Today’s full-year results from the UK’s largest listed landlord Grainger (LSE: GRI) show that Brexit hasn’t yet had a negative impact on the UK property market. The company’s net rental income has risen by 15% to £37.4m and its overall performance has been encouraging.

And the company says the private rented sector growth opportunity is very compelling. Could it be the case that Brexit won’t hurt the UK property market, or will it do so once leaving the EU becomes a reality?

Clearly, Grainger’s results are somewhat behind the curve when it comes to Brexit. Prior to the EU referendum, the outlook for the UK economy was very bright and relatively stable. However, this has now changed and the UK is likely to experience a level of uncertainty it hasn’t seen since the end of the credit crunch. This could cause delays in investment, weak economic growth and reduced demand for property.

The property market reacts relatively slowly to poor economic performance. In rentals, for example, most tenants are locked into minimum periods and it’s only when they come to renew that the impact of a deteriorating economy begins to be felt. Finding new tenants could become more difficult for Grainger and other landlords, who may have to reduce their rents in order to fill voids.

Wider uncertainty

Similarly, property sales also react relatively slowly to wider economic uncertainty. The process of buying a house is still relatively slow, so it may not be until next year when the full impact of Brexit and its uncertainty begins to be felt. This is likely to be exacerbated by the fact that Article 50 is due to be invoked by the end of March. Once negotiations begin, it may become clear that the EU won’t compromise on access to the single market, and the UK won’t compromise on free movement.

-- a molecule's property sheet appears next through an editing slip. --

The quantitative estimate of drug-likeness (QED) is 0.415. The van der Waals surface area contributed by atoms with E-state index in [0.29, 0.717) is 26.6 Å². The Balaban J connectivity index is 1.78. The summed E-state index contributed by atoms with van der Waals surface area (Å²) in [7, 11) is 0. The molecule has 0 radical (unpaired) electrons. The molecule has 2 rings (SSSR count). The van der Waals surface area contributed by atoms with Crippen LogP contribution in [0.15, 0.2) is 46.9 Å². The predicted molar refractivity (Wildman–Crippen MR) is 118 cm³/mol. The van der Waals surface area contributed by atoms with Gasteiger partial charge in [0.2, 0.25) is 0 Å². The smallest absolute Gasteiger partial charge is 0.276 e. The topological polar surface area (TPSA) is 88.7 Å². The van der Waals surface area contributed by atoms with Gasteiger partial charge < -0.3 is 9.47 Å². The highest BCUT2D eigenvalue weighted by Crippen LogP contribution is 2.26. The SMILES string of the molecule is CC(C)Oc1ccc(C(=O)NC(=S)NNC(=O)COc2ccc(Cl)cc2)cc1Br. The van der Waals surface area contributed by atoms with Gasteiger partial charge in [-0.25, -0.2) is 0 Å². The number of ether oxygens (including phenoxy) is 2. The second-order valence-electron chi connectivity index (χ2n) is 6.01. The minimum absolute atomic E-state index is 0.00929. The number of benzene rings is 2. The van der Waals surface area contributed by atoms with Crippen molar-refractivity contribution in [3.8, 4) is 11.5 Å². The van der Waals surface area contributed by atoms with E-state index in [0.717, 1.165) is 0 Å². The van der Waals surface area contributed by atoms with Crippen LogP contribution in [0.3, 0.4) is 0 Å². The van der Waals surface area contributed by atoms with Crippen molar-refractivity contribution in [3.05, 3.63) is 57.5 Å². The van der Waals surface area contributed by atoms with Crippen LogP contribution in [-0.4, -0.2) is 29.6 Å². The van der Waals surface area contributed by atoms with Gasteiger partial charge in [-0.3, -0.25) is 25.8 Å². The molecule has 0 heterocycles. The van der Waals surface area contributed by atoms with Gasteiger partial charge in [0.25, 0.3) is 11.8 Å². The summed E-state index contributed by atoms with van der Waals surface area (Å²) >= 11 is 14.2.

As such, the chances of a hard Brexit are likely to increase and cause more uncertainty. So the UK property market could endure a rough period, where low confidence leads to falling rents and falling house prices. However, this doesn’t mean property stocks should be completely avoided. But it does make sense for investors to seek out wide margins of safety in case of difficulties for the wider sector.

In Grainger’s case, it has a price-to-earnings (P/E) ratio of 12.3, but is forecast to record a fall in earnings of 45% this year. As such, it seems to be a stock to avoid. Meanwhile, housebuilder Persimmon (LSE: PSN) has a P/E ratio of just 8.8 and while its earnings are due to fall by 4% next year, it still offers high upward re-rating potential. In addition, Persimmon has a sound balance sheet and strong cash flow, which should help it survive challenges that may lie ahead for the sector. And with a diverse land bank, its long-term growth opportunities remain high.

While Brexit may not yet have hurt UK house prices, there’s a good chance that it will do so in 2017. As such, it’s unlikely to be a red herring, with wide margins of safety being required in order to make it a worthwhile place to invest.

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Peter Stephens has no position in any shares mentioned. The Motley Fool UK has no position in any of the shares mentioned. We Fools don't all hold the same opinions, but we all believe that considering a diverse range of insights makes us better investors.